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    ABSTRACT: Objective: Life-space mobility - the spatial extent of mobility in daily life - is associated with quality of life and physical functioning but may also be influenced by future orientation expressed in personal goals. The aim of this study was to explore how different personal goals predict changes in older people's life-space mobility. Methods: This prospective cohort study with a 2-year follow-up included 824 community-dwelling people aged 75 to 90years from the municipalities of Jyväskylä and Muurame in Central Finland. As part of the Life-Space Mobility in Old Age study (LISPE), which was conducted between 2012 and 2014, the participants responded to the Life-Space Assessment and Personal Project Analysis in addition to questions on socio-demographics and health. Data were analyzed using generalized estimation equation models. Results: The results showed that goals indicating a desire to be active in daily life, to stay mentally alert, and to exercise were associated with higher life-space mobility, and that the associations remained over the follow-up years. Goals related to maintaining functioning predicted higher life-space mobility at the 2-year follow-up. In contrast, goals reflecting improvement of poor physical functioning predicted lower life-space mobility. The results remained significant even when adjusted for indicators of health and functioning. Conclusions: This study indicates that supporting older people in striving for relevant personal goals in their lives might contribute to a larger life-space and thus also to improved quality of life in old age.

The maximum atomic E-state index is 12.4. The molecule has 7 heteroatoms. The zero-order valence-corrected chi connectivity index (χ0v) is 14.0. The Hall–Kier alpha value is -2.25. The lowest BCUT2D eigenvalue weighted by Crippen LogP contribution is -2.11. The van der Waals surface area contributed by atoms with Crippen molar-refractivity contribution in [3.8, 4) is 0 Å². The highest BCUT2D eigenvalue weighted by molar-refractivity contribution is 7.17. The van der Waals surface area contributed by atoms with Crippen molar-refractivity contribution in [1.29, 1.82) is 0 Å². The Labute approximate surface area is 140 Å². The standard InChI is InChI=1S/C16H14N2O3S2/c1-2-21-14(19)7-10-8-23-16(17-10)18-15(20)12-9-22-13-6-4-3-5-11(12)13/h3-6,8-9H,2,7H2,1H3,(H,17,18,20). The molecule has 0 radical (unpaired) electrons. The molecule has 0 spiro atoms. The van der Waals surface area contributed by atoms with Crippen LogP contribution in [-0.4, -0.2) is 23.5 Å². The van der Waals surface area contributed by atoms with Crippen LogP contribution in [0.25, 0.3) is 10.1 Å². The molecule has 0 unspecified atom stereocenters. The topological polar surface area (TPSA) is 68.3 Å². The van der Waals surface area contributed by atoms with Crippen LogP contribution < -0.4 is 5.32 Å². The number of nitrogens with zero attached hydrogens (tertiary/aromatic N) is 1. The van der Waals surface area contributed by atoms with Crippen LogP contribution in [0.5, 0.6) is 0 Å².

Preventive Medicine 09/2015; 81. DOI:10.1016/j.ypmed.2015.08.015 · 3.09 Impact Factor